Neighbors of a Compton-area auto mechanic's shop that caught fire early Monday described a heart-wrenching scene of a young girl screaming and crying in the streets as she tried to get back into the burning building to save her family.
"She was hysterical," said Michelle Lockhart, who lives across the street. "It hurt me so bad to see her out there."
Four family members — a father and three children — were able to escape the two-alarm blaze that started at 2 a.m. inside an auto mechanic’s shop with a converted second-level loft in the 4300 block of East Compton Boulevard. Hours later, the smell of smoke lingered as a cadaver dog searched the charred building for a missing 42-year-old mother and her 12-year-old daughter.
Lockhart recalled hearing a loud explosion as the fire broke out.
"It shook my house a little bit," she said. "I thought it was an earthquake."
When she went outside, she saw the fire light up the night sky and the girl running in the street. Lockhart watched as firefighters attacked the blaze. As she stood on the corner diagonal from the building, there was a second explosion. Lockhart and several other neighbors ducked for cover, she said.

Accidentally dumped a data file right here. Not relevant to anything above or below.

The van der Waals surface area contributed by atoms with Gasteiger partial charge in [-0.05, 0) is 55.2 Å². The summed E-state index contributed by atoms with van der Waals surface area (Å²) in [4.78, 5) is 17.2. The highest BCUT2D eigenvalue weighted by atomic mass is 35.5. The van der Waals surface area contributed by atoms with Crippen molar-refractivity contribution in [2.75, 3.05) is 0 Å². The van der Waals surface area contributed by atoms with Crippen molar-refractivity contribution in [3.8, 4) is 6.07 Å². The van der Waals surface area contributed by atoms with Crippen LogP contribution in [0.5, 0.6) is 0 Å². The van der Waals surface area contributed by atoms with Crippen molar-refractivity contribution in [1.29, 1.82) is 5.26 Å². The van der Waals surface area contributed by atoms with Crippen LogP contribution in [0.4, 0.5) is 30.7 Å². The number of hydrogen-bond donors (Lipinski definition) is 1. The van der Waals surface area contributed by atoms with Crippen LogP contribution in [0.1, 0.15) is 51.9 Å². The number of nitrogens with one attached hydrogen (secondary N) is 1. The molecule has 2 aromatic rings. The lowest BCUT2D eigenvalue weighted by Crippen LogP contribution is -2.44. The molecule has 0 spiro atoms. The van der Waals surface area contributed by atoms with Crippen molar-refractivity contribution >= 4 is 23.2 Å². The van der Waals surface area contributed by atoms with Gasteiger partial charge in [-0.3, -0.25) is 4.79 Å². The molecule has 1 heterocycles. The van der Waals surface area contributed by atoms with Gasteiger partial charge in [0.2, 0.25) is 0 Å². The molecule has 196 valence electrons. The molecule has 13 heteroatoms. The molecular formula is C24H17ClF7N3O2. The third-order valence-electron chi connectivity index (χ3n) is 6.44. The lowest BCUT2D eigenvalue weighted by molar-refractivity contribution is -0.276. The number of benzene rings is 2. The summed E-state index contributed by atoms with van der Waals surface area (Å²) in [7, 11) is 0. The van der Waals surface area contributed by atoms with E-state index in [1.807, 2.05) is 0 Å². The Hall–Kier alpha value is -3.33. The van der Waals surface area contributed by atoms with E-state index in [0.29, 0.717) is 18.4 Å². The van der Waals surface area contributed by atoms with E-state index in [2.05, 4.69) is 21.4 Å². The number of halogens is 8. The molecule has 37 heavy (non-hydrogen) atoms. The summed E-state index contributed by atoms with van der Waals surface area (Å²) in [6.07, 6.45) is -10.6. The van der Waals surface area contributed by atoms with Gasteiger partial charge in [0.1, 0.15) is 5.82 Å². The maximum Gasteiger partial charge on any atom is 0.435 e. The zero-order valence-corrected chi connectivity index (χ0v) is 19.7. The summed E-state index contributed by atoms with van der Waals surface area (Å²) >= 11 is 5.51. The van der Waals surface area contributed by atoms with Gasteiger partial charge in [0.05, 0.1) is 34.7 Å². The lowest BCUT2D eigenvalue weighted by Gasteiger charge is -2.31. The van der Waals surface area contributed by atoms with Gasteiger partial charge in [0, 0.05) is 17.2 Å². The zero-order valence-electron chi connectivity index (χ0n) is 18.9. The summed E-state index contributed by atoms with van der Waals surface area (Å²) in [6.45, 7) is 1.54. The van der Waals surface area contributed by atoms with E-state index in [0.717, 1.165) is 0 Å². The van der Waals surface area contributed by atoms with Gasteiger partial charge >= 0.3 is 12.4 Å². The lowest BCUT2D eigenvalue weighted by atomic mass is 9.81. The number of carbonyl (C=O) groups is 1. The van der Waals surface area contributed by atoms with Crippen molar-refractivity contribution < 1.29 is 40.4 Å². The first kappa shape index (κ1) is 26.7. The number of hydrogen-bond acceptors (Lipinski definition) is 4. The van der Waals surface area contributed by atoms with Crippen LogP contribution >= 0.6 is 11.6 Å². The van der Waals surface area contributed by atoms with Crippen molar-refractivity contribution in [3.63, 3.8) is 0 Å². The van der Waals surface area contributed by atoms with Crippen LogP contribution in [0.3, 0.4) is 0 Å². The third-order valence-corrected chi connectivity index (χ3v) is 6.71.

The flames were so hot, Lockhart said, she could feel the heat radiating off the building.
"It was burning so hot, there is no way anybody could have gotten out of there," she said.
L.A. County Fire Inspector Scott Miller described the loft as having "pack rat-like conditions with heavy content.” Debris was stacked higher than the firefighters, making rescue efforts more dangerous, he added.
The automotive parts and debris that clogged the living quarters caused the blaze to burn longer and hotter, and the loft to collapse, Miller said.
Lockhart, who has lived near the shop for six years, said she didn't know it was a auto mechanic shop or that a family was living there. But she would often see people pick up hay at the building. On the side of the shop, a sign advertises "Compton Horse Feed."
It took fire crews 90 minutes to contain the fire. One firefighter was taken to a local hospital and treated for unspecified injuries, said Robert Diaz, supervising fire dispatcher at the L.A. County Fire Department.
The cause of the fire is unknown. A bomb squad and the Sheriff's Department has joined the investigation.
"It's a lengthy process with the amount of debris," he said. "But we are taking every measure."
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